Amy nods in commisseration. “Nothing lasts anymore.”

“Tell me about it…” and off I go on a tangent, Amy’s plight forgotten. When we finally part, it later dawns on me that I never did find out about Amy’s bad day. And even if we had gotten back on track, there was no way in heaven that I could enquire, since I had  lost the thread of the conversation during all the interruptions.


Hello, wall.mount everest

So, what’s the solution? Since I can’t haul everyone who wants to speak to me up to the peak of Mount Everest, I’ll face interruptions when I’m trying to be a good listener. How do I focus when my phone, other people, and circumstances around me are also vying for my attention?

Let’s replay the Amy conversation with a stress on the “A.”

When Amy begins speaking, I’m attentive—the model of an astute listener. Then my message notification sounds. I wait until Amy ends a sentence and then touch her arm.

“I’m so sorry,” I tell her. “Would you mind if I checked this text to make sure it’s not a problem with one of the kids?”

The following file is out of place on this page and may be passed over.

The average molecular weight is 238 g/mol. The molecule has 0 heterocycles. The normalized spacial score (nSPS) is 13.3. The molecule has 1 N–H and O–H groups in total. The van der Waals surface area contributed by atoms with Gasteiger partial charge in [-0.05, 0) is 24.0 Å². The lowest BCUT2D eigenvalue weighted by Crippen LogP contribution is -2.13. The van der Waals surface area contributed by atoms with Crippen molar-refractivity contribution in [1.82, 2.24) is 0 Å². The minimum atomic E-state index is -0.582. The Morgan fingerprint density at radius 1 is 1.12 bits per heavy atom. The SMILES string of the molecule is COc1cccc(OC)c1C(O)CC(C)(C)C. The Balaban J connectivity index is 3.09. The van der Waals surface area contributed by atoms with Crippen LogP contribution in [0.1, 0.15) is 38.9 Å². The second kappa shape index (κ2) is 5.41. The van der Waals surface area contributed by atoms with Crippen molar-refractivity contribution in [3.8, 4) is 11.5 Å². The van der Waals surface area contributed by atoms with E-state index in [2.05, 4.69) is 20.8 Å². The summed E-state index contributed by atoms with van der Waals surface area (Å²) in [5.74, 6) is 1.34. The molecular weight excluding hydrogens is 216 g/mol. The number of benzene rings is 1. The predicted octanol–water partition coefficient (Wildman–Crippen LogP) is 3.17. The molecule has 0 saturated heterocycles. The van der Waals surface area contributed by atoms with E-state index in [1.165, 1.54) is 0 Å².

Amy will, of course, say, “Absolutely, go ahead and check.” She has kids too.

I check the text and then turn back to Amy. “Thanks. You were saying?..”

I haven’t missed any of the conversation, and I assure Amy that her bad day is important to me.

Amy continues, and now my phone rings. Although I’m embarrassed, I once again ask Amy to hold her thoughts while I check the call. It’s from Walmart and I need to speak to them. I answer the phone and ask the Walmart representative to hang on for a second.

“I am so sorry,” I say to Amy. “I really want to hear what you’re saying, but I need to take this call. I’ll only be a minute. Can you wait?”

Amy may feel frustrated, but she’s reassured that I want to listen, especially because I asked the Walmart rep to hold. I take the call, and when I’m finished, I look at Amy. “Sorry again. Keep going, please.”

Amy finishes her story, and, since I’ve paid attention and heard every word, I can now enquire.

This conversation, however, takes place when both Amy and I have time to talk. Sometimes, despite our best intentions of being a good listener, an important interruption will necessitate that we end the conversation before the speaker finishes. Maybe the interruption is a phone from a family member with a problem, a child who is crying, or a dental appointment in half an hour. When I find myself in these situations, I politely interrupt the speaker, apologize, assure her that I care about what she is saying, and then ask if I can call her later to finish our discussion. I set a reminder on my phone, so that I don’t forget, and I contact her when I have time to listen.